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Information for Health Professionals

Botulism is a rare but severe descending flaccid paralysis caused by botulinum neurotoxin (BoNT) produced by spore-forming Clostridium spp., usually C. botulinum, and rarely other Clostridial species. When the clostridial spores germinate and produce BoNT, the BoNT irreversibly binds to the neuromuscular junction, resulting in a descending flaccid paralysis. Botulism occurs in several forms, defined by the method of acquisition including wound, foodborne, intestinal toxemia (rare outside the infant population), and through iatrogenic exposures.


Botulism is a medical emergency, and rapid clinical diagnosis is essential to ensure appropriate treatment. High index of suspicion is necessary to consider the diagnosis; patients presenting with signs and symptoms of botulism have had delayed or missed diagnoses at initial presentation, potentially resulting in more severe outcomes. However, confirmatory diagnosis requires a specialized public health laboratory test and may takes weeks to finalize. Therefore, treatment should be based on clinical diagnosis and not be delayed for laboratory confirmation of botulism.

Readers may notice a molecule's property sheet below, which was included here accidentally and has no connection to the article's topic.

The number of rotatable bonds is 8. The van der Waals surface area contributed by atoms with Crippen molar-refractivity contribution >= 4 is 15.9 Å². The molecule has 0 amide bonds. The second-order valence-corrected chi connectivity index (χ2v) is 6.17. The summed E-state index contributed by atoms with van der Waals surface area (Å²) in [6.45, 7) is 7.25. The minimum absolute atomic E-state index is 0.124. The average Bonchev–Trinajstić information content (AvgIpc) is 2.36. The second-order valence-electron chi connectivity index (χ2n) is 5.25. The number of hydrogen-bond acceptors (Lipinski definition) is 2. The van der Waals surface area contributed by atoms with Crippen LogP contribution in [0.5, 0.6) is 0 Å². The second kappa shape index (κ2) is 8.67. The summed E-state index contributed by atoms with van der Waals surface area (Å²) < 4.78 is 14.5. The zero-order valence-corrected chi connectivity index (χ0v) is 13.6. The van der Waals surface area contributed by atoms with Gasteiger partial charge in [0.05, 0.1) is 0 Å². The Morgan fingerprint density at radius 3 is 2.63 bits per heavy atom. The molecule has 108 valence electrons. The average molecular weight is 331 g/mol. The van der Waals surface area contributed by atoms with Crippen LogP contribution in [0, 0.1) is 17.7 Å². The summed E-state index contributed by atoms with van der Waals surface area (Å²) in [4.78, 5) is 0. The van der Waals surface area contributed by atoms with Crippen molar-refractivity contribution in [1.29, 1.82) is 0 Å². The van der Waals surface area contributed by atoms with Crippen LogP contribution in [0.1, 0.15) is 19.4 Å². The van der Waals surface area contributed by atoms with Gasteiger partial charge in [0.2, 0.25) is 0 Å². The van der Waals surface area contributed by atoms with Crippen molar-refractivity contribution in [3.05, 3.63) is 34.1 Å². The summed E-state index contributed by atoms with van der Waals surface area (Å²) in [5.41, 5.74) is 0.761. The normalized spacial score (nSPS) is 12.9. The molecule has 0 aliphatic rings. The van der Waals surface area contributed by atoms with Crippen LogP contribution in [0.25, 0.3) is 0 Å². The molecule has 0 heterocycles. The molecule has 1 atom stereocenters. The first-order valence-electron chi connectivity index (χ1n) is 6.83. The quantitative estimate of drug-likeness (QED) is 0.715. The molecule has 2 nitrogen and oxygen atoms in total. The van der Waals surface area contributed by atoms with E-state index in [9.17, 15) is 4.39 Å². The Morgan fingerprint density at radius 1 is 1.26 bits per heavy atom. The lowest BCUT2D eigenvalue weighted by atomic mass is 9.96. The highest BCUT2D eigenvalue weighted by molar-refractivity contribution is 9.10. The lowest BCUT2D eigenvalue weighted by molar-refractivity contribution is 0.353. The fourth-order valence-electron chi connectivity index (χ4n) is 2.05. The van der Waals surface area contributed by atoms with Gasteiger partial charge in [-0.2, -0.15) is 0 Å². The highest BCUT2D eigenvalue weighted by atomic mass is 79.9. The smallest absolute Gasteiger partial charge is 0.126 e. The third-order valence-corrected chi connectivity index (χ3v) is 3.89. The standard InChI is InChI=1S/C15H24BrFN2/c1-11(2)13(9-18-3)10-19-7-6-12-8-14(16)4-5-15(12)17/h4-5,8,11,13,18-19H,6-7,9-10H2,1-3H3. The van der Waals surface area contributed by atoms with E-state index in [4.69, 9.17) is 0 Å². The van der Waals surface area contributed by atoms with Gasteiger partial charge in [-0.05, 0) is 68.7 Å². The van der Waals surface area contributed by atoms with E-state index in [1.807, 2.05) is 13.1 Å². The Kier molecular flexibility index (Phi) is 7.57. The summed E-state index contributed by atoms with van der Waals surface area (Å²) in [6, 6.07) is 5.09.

Please note that botulism treatment and laboratory testing is available only through consultation with the local health department. For further botulism testing information, see CDPH Microbial Diseases Laboratory (MDL) Adult Botulism Diagnostic Testing.

Request Antitoxin

  • Healthcare providers can request the antitoxin 24/7 through their local health department (LHD).

  • For infant botulism, contact the CDPH Infant Botulism Treatment and Prevention Program directly
    at (510) 231-7600 (24/7/365)
    to obtain the licensed human botulinum antitoxin, BabyBIG, which is available only for infants (generally under 15 months old).

  • If unable to reach the LHD, providers may contact the CDPH Duty Officer at (916) 328-3605.


Treatment for botulism includes administering botulinum antitoxin (or BabyBIG for infant botulism) as soon as possible. Antitoxin does not reverse paralysis but arrests its progression by binding to free botulinum toxin, which prevents it from being internalized further in the neuromuscular junction. Therefore, the sooner that patient is treated, the sooner the toxin is neutralized, with likely better outcomes by halting further paralysis.

Additional intensive care, which may include mechanical ventilation, may be necessary for botulism patients; neurology and infectious disease consultation is recommended. Death can result from respiratory failure or the consequences of extended paralysis.

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